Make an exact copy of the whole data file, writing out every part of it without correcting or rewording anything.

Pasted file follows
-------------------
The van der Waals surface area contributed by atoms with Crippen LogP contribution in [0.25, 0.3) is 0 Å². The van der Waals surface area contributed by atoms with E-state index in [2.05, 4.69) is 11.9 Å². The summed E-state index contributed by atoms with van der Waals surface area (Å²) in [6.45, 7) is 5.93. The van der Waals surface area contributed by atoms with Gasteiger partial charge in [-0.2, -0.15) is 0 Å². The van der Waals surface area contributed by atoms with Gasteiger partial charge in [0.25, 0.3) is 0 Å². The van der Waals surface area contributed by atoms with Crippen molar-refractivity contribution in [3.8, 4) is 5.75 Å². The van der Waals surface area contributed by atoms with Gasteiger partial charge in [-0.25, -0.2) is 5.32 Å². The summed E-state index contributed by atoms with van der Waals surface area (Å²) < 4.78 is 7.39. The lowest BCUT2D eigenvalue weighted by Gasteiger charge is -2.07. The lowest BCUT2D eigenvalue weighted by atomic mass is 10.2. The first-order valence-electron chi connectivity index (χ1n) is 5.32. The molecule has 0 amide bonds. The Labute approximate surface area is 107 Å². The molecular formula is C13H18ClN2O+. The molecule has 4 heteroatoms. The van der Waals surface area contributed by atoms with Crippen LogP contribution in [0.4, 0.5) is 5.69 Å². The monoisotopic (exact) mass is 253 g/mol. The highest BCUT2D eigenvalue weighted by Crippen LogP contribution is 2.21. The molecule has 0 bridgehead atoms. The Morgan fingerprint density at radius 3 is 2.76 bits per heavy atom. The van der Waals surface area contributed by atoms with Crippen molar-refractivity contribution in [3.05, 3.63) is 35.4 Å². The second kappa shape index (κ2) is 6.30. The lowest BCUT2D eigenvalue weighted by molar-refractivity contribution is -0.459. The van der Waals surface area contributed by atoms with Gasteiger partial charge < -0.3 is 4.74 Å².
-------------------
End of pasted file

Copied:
The van der Waals surface area contributed by atoms with Crippen LogP contribution in [0.25, 0.3) is 0 Å². The van der Waals surface area contributed by atoms with E-state index in [2.05, 4.69) is 11.9 Å². The summed E-state index contributed by atoms with van der Waals surface area (Å²) in [6.45, 7) is 5.93. The van der Waals surface area contributed by atoms with Gasteiger partial charge in [-0.2, -0.15) is 0 Å². The van der Waals surface area contributed by atoms with Gasteiger partial charge in [0.25, 0.3) is 0 Å². The van der Waals surface area contributed by atoms with Crippen molar-refractivity contribution in [3.8, 4) is 5.75 Å². The van der Waals surface area contributed by atoms with Gasteiger partial charge in [-0.25, -0.2) is 5.32 Å². The summed E-state index contributed by atoms with van der Waals surface area (Å²) < 4.78 is 7.39. The lowest BCUT2D eigenvalue weighted by Gasteiger charge is -2.07. The lowest BCUT2D eigenvalue weighted by atomic mass is 10.2. The first-order valence-electron chi connectivity index (χ1n) is 5.32. The molecule has 0 amide bonds. The Labute approximate surface area is 107 Å². The molecular formula is C13H18ClN2O+. The molecule has 4 heteroatoms. The van der Waals surface area contributed by atoms with Crippen LogP contribution in [0.4, 0.5) is 5.69 Å². The monoisotopic (exact) mass is 253 g/mol. The highest BCUT2D eigenvalue weighted by Crippen LogP contribution is 2.21. The molecule has 0 bridgehead atoms. The Morgan fingerprint density at radius 3 is 2.76 bits per heavy atom. The van der Waals surface area contributed by atoms with Crippen molar-refractivity contribution in [3.05, 3.63) is 35.4 Å². The second kappa shape index (κ2) is 6.30. The lowest BCUT2D eigenvalue weighted by molar-refractivity contribution is -0.459. The van der Waals surface area contributed by atoms with Gasteiger partial charge < -0.3 is 4.74 Å².